One of the activities we were most excited about on our trip was the day trip we were taking to Husavik, about a one and a half hour bus ride from Akureyri, to go whale watching.  We bought our tickets that morning through Gentle Giants for an early afternoon tour and headed to the Husavik Whale Museum to kill time, which was so neat.  They had really great displays on the various species of whales, and the similarities and differences between them.  I seriously didn't even know that narwhales existed.  The "unicorn of the sea," these whales have long horns on their heads, possibly used for combat.  The museum also had about 8 real skeletons from whales that have beached over the past few decades.  Sad, but fascinating.  After spending a couple hours at the museum, plus I was (eh hem, still am) reading Moby Dick, I was totally ready to head out to sea and look at a real whale in its natural habitat first hand.

For those of you that have not ever been whale watching, perhaps like me, you may have pictured it to involve getting on a small boat and going into the middle of the ocean, where you would then drift along for a couple hours and see what you could see--hopefully some whales, but you're not expecting it to be guaranteed. This was so not the case. The entire tour felt like we were on an adventure, on a hunt. Everyone was constantly on the lookout for any possible movement in the water (Was that a fin? Did I just see a fin? Or was that just a little wave? See that dark shape underneath the water? What dark shape? Maybe that's a whale?), and when something was spotted in the distance the captain of the boat would rev up the engine and get us to the distant blob as quickly as possible. I admit, this was exciting. Joe and I were right at the front of the boat, and if I closed my eyes (which I didn't) I could have imagined I was flying like Kate Winslet. "I'm flying, Joe! Ha ha! I'm FLYING!" "No you're not, Julie." "Yes, I am! I'm really flying!" It was exciting to go fast in a boat knowing I was about to see a real live whale. That was cool. What really did not sit well with us the more we talked about it after the tour was this: So, we get close to a whale, which is great. The particular species we ended up spotting, the bottlenose whale, comes up for three or four breaths and then goes back under for about a five minute dive. There are a good 30 seconds between each breath, and no one can tell exactly where the whale will surface each time. So, if it comes up the first time at the boat's 10 o'clock and surfaces the second time at the boat's 3 o'clock well the captain hurries up and starts the engine to point us to the 3 o'clock. And if on the third surfacing the whale is at our 11 o'clock, the process is started all over again, which I feel is completely unnecessary and disruptive to the whales. It felt incredibly exploitative, and no aspect of the tour embraced everything one may consider a whale to be: majestic, peaceful, gentle, graceful. All so we could see the back of a whale.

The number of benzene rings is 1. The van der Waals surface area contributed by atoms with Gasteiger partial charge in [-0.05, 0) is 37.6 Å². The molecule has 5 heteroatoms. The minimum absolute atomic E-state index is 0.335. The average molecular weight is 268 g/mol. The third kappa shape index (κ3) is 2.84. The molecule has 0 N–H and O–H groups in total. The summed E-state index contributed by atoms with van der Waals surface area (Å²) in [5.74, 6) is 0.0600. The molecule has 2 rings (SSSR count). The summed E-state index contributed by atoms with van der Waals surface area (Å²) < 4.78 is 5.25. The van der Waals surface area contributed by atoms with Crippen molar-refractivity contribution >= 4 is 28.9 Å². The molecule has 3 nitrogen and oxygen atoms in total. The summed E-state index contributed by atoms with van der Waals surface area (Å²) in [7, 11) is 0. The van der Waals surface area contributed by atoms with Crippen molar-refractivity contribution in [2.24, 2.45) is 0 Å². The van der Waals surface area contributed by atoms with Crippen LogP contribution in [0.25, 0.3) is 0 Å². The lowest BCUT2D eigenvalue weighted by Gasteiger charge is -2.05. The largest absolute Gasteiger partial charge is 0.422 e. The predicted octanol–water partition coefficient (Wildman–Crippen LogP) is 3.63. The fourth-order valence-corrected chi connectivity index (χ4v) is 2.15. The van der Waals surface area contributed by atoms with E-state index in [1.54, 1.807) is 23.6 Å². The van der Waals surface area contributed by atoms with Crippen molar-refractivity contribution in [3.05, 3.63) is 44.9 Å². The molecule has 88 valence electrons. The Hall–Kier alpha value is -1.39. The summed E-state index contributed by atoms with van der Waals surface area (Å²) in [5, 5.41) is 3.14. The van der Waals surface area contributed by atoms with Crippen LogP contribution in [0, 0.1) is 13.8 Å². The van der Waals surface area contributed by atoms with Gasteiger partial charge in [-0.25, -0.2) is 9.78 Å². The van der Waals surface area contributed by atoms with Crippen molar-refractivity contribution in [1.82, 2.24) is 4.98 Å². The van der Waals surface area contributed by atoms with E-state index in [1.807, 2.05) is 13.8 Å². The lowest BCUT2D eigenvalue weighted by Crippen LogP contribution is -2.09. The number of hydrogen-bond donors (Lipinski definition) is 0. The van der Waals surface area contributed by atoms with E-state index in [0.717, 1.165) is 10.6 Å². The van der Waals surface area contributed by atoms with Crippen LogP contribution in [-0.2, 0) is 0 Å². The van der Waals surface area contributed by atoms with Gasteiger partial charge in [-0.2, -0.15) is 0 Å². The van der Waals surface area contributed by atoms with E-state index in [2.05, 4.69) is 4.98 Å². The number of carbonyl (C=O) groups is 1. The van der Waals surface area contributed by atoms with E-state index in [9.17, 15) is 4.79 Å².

This is the view of Husavik from the middle of the harbor.

A boat very similar to the one we were on.

The boat we were on.